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Vulnerable Populations: Homeless People and Health Inequalities

Gardner, J., & Emory, J. (2018). Changing students’ perceptions of the homeless: A community service learning experience. Nurse Education in Practice, 29, 133–136. 

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As an underserved, vulnerable part of society, homeless people can take advantage of a service learning experience for nursing students. The article’s main argument implies that the homeless define the negative and disrespectful attitudes among healthcare providers as a “barrier to healthcare” (Gardner & Emory, 2018, p. 133). The authors conducted a case study based on the community-based organization that provided services to the homeless intending to raise awareness of senior nursing students, which defines the objective view of the article. The central point of the article is to examine the nursing student’s perceptions of the homeless due to a service learning clinical practicum experience. It is a useful and credible source that emphasizes a nurse practitioner’s role in improving the health of the homeless by linking social determinants to poor health outcomes. This article can be a helpful starting point for my research project as it determines the key challenges that nurses address in delivering care to vulnerable populations. It will help me shape my argument that by focusing on vulnerable populations, one can improve the overall health of communities served worldwide.

O’Toole, T. P., Johnson, E. E., Aiello, R., Kane, V., & Pape, L. (2016). Tailoring care to vulnerable populations by incorporating social determinants of health: the veterans health administration’s “Homeless patient aligned care team” program. Preventing Chronic Disease, 13(E44), 1–12.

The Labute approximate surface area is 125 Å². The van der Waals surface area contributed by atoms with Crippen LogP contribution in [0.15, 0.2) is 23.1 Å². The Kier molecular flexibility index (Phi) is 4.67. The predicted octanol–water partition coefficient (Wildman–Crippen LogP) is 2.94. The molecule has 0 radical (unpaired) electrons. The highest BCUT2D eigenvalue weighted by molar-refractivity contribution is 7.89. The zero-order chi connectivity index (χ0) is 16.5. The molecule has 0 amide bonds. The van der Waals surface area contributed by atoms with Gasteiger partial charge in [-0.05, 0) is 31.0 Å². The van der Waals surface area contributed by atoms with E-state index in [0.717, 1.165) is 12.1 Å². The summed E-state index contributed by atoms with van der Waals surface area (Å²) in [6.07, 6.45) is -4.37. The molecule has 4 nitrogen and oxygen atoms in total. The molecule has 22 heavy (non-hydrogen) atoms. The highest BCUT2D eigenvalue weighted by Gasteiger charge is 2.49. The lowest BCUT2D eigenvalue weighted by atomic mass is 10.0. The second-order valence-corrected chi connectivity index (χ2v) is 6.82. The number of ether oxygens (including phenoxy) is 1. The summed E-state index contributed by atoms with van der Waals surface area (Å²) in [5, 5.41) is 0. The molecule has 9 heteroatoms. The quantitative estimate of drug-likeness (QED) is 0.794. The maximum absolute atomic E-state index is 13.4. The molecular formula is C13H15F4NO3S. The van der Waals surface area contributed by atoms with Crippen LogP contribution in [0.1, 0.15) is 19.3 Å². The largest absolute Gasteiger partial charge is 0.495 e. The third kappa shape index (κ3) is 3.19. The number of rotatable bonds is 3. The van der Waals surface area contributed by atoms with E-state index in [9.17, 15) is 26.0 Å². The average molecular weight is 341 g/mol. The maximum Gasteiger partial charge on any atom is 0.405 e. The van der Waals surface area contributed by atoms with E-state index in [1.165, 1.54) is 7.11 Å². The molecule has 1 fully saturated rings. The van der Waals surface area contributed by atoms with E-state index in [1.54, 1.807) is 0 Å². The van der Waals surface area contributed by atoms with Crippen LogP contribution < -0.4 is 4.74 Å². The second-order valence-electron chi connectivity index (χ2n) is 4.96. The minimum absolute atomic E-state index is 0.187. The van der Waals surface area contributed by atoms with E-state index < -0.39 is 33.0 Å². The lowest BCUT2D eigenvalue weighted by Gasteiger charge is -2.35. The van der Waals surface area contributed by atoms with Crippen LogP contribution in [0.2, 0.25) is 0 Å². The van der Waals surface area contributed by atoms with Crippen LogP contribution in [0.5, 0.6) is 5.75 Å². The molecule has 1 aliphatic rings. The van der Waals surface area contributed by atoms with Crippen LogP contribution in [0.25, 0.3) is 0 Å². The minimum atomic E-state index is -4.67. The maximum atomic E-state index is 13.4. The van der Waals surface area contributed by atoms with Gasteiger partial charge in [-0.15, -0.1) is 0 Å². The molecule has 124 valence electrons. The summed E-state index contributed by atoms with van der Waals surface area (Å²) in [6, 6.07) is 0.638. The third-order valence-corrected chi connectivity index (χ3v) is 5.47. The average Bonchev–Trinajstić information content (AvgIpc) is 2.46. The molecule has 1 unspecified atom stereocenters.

The main argument of the article is based on incorporating social determinants of health into clinical care, which is considered an efficient approach for addressing the needs of high-risk homeless veterans. The researchers emphasize the role of health care systems in enhancing medical and social outcomes for the homeless. Compared with other sources, it is a more in-depth analysis of the vulnerable population assessing the national implementation of a “homeless medical home” initiative in the Veterans Health Administration. Based on the credibility of the information, it is an objective article highlighting the critical obstacles to healthcare for socially disadvantaged populations. O’Toole et al. (2016) define such broader social determinants, including “health, such as housing, income, and family supports” (p. 4). It is a useful source for developing my research project since it explains associations of the increased levels of patient involvement in healthcare with population-tailored medical home care for homeless veterans. The incorporation of social determinants into health care delivery, together with dedicated personnel time and community integration, is crucial for improving the health outcomes of vulnerable populations.

Stafford, A., & Wood, L. (2017). Tackling health disparities for people who are homeless? Start with social determinants. International Journal of Environmental Research and Public Health, 14(12), 1–12. 

Through the course of my research, I am planning to pay more attention to the immense health inequalities associated with the homeless population. Stafford & Wood (2017) identify such imbalances, including “shorter life expectancy, higher morbidity, and greater usage of acute hospital services” (p. 2). The main argument of the article is that the homeless group is the result of accumulated hostile social and economic conditions. The authors examine the topic from the perspective of social determinants by pointing out that homelessness is a critical driving force of poor health. This study is primarily focused on the social determinants of homeless concerning that they are strongly intertwined with the health disparities. The article also helps develop another critical point of my research, which is the long-term homelessness and its adverse implications on low health. According to the three case histories of homeless patients used for this study, the interconnection of social determinants of health explains the increased hospital utilization by the homeless. Stafford & Wood’s (2017) article significantly supports my research’s central idea that homeless clinical treatment should be considered under the combination of both health and social issues.

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